Parking in the city chambers quadrangle

At the full meeting of the city council today, Green councillor, Gavin Corbett, asked why the city chambers quadrangle is so often crammed with cars.  Below is an edited version of what he said.

For the benefit of the webcast the question I asked was about permitted vehicle access to the City Chambers quadrangle and how that is implemented.

The answer, to paraphrase, is that the area is a no parking area with some limited exceptions such as lord provost’s cars, disabled access and drop-offs.

As all members will know, the city chambers is common good property. It belongs, not to the council, but to the people of Edinburgh, on whose behalf the city council is charged with looking after it.

It is one of the best civic spaces of Scotland’s capital city. We get a glimpse of that at festival time when it is totally car-free and it becomes a calm oasis for the mayhem in the High Street, offering shade, a seat and an opportunity to admire the architecture. We also get a glimpse of how alive it can be, for some civic events like the Spokes Bike Breakfast or a range of events to mark the armed forces and veterans, causes to which I know the Lord Provost is very personally committed.

Those kinds of uses are very consistent with the common good purposes. But they are very infrequent. Most of the time the quadrangle is crammed with cars and vans. Now, I note that there are some legitimate uses of access – for example, for disabled visitors or short term drop-offs.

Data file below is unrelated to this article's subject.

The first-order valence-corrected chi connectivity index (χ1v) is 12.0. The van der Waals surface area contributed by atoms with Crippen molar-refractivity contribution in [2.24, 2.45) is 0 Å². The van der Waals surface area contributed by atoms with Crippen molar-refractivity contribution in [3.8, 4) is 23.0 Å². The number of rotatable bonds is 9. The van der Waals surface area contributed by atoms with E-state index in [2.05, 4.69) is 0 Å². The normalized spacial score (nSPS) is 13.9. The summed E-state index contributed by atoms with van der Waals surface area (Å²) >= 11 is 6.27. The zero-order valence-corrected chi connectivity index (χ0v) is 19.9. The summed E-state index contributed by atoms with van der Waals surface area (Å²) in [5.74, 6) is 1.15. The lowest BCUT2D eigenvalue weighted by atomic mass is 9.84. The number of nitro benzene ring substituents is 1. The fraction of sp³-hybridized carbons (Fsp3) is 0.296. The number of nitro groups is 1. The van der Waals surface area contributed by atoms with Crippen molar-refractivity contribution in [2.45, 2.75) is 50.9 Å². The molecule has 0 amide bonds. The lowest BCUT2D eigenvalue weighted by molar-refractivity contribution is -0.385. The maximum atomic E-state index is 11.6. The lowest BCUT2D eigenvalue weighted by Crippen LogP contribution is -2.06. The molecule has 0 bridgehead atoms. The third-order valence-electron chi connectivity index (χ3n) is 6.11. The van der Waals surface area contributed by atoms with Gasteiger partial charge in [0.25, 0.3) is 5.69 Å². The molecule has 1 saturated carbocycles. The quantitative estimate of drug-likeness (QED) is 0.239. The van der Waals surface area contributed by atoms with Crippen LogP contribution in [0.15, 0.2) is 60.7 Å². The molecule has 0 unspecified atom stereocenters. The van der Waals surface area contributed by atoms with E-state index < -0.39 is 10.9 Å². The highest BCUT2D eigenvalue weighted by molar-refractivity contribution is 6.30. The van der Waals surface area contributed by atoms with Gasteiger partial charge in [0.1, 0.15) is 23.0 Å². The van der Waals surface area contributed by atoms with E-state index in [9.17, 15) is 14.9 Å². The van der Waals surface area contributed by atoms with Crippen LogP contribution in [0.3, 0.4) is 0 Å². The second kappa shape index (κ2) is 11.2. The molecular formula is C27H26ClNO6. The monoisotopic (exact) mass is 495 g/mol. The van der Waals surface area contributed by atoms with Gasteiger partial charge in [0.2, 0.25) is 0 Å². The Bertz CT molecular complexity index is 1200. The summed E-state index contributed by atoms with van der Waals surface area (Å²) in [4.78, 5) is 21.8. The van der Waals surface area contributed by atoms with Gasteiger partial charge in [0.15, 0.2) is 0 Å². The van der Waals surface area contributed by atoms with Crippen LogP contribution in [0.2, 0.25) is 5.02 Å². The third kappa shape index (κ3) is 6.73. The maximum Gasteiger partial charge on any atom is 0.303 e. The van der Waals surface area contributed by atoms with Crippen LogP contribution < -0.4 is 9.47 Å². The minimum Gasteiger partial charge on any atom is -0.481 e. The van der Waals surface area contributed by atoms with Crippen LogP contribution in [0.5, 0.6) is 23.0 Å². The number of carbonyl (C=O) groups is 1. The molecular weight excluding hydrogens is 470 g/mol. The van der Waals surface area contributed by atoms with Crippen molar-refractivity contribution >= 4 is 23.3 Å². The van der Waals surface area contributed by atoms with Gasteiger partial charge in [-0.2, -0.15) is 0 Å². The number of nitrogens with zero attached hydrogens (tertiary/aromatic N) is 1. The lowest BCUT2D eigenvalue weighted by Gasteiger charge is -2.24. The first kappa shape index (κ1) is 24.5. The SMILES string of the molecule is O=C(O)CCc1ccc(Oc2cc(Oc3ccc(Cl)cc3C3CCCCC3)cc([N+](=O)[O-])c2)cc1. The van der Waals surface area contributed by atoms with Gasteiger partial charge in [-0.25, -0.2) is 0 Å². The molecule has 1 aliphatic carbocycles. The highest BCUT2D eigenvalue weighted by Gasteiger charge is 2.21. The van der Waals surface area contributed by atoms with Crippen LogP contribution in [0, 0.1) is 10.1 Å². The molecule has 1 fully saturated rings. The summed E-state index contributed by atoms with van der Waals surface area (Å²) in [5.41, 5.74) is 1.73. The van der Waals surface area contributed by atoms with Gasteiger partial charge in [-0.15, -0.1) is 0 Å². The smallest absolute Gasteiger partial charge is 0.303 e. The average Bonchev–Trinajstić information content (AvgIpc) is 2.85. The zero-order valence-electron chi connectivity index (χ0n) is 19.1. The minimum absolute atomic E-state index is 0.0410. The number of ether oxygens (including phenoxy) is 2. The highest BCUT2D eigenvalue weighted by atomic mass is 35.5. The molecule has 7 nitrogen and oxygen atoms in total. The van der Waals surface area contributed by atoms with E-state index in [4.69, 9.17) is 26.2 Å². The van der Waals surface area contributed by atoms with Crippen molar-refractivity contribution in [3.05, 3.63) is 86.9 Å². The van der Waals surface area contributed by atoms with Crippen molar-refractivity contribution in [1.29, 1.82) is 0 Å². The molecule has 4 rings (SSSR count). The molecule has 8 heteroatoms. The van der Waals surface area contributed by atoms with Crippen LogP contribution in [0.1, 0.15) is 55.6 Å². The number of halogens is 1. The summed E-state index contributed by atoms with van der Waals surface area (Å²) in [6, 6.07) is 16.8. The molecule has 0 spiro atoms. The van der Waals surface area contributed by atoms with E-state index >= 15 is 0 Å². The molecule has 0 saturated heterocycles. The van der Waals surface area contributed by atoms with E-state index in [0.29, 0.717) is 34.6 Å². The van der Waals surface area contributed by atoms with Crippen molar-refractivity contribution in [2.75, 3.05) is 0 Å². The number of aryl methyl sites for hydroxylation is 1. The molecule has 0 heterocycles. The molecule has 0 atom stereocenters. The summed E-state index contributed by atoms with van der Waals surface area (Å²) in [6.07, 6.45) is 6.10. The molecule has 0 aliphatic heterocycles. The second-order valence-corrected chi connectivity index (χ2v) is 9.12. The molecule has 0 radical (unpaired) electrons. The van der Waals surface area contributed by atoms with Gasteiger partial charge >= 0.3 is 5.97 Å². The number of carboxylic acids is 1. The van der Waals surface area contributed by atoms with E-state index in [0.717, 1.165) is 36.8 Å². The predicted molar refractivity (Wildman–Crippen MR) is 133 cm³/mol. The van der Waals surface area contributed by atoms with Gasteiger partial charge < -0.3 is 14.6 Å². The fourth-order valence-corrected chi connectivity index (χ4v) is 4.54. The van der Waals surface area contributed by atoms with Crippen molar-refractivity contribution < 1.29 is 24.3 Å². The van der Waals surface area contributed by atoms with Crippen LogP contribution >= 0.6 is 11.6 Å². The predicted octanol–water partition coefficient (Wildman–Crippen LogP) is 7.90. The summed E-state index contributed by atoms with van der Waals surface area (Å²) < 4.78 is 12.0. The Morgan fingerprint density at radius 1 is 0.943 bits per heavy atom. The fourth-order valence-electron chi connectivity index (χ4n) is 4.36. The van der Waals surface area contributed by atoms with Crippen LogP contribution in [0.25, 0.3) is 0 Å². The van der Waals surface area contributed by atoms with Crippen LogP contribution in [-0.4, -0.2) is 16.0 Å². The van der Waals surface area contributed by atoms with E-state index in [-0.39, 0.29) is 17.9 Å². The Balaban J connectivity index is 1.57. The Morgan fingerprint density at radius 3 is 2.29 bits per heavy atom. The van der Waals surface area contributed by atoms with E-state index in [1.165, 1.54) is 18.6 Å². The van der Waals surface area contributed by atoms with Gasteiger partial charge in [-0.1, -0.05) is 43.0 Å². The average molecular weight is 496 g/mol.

However, members of longer vintage than I am tell me that the quadrangle was not always as crammed with cars – it is something that has crept up year on year.

And, at a time, when the best cities in the world are discovering that the economic and social wellbeing of city centres depends on reducing congestion, reducing traffic flow, reducing air pollution, and when our historic High Street urgently needs to put pedestrians first, it does no good at all to have the quadrangle used as free city centre parking for councillors and anyone else who does not need to be there.

And this is all the more important as today is World Car Free day. I know we have our own version of that this weekend, with Car Free Sunday. But, in September, from New York to Jakarta and Bogota to Chengdu, cities are celebrating having a bit more space and a bit more chance to breathe.

So, for the Convenor of Finance and Resources, who of course, is also one of the ward councillors for the city chambers area, can members have your assurance that rules about access to the quadrangle will be more firmly implemented; that the quadrangle will see a noticeable reduction in the number of vehicles squatting within it; and that opportunities to appreciate and better use this fantastic civic space will therefore be taken?